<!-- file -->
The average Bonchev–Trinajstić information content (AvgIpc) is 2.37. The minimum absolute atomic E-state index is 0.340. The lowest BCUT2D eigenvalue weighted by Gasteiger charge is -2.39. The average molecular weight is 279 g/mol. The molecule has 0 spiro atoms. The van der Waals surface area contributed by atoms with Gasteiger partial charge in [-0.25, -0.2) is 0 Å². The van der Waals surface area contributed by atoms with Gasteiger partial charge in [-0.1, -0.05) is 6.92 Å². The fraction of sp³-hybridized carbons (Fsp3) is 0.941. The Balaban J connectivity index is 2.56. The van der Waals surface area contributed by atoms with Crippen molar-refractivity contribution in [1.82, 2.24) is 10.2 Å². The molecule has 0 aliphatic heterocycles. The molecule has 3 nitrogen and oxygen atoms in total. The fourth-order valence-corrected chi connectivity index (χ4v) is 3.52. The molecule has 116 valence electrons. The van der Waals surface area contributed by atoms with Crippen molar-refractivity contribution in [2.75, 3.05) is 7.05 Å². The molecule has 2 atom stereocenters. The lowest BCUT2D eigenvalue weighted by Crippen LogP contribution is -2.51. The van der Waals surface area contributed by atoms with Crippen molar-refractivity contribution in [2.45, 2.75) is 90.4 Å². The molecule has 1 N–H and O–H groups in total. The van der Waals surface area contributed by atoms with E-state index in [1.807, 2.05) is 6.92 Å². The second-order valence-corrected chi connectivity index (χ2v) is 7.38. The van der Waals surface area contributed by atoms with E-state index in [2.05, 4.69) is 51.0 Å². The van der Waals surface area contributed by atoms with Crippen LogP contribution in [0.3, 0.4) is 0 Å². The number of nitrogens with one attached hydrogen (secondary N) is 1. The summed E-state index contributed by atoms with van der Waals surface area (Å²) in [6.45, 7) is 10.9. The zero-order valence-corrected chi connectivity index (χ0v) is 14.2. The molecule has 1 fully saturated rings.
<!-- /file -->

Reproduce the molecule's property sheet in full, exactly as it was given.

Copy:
The average Bonchev–Trinajstić information content (AvgIpc) is 2.37. The minimum absolute atomic E-state index is 0.340. The lowest BCUT2D eigenvalue weighted by Gasteiger charge is -2.39. The average molecular weight is 279 g/mol. The molecule has 0 spiro atoms. The van der Waals surface area contributed by atoms with Gasteiger partial charge in [-0.25, -0.2) is 0 Å². The van der Waals surface area contributed by atoms with Gasteiger partial charge in [-0.1, -0.05) is 6.92 Å². The fraction of sp³-hybridized carbons (Fsp3) is 0.941. The Balaban J connectivity index is 2.56. The van der Waals surface area contributed by atoms with Crippen molar-refractivity contribution in [1.82, 2.24) is 10.2 Å². The molecule has 0 aliphatic heterocycles. The molecule has 3 nitrogen and oxygen atoms in total. The fourth-order valence-corrected chi connectivity index (χ4v) is 3.52. The molecule has 116 valence electrons. The van der Waals surface area contributed by atoms with Crippen molar-refractivity contribution in [2.75, 3.05) is 7.05 Å². The molecule has 2 atom stereocenters. The lowest BCUT2D eigenvalue weighted by Crippen LogP contribution is -2.51. The van der Waals surface area contributed by atoms with Crippen molar-refractivity contribution in [2.45, 2.75) is 90.4 Å². The molecule has 1 N–H and O–H groups in total. The van der Waals surface area contributed by atoms with E-state index in [1.807, 2.05) is 6.92 Å². The second-order valence-corrected chi connectivity index (χ2v) is 7.38. The van der Waals surface area contributed by atoms with E-state index in [2.05, 4.69) is 51.0 Å². The van der Waals surface area contributed by atoms with Crippen LogP contribution in [0.3, 0.4) is 0 Å². The number of nitrogens with one attached hydrogen (secondary N) is 1. The summed E-state index contributed by atoms with van der Waals surface area (Å²) in [6.45, 7) is 10.9. The zero-order valence-corrected chi connectivity index (χ0v) is 14.2. The molecule has 1 fully saturated rings.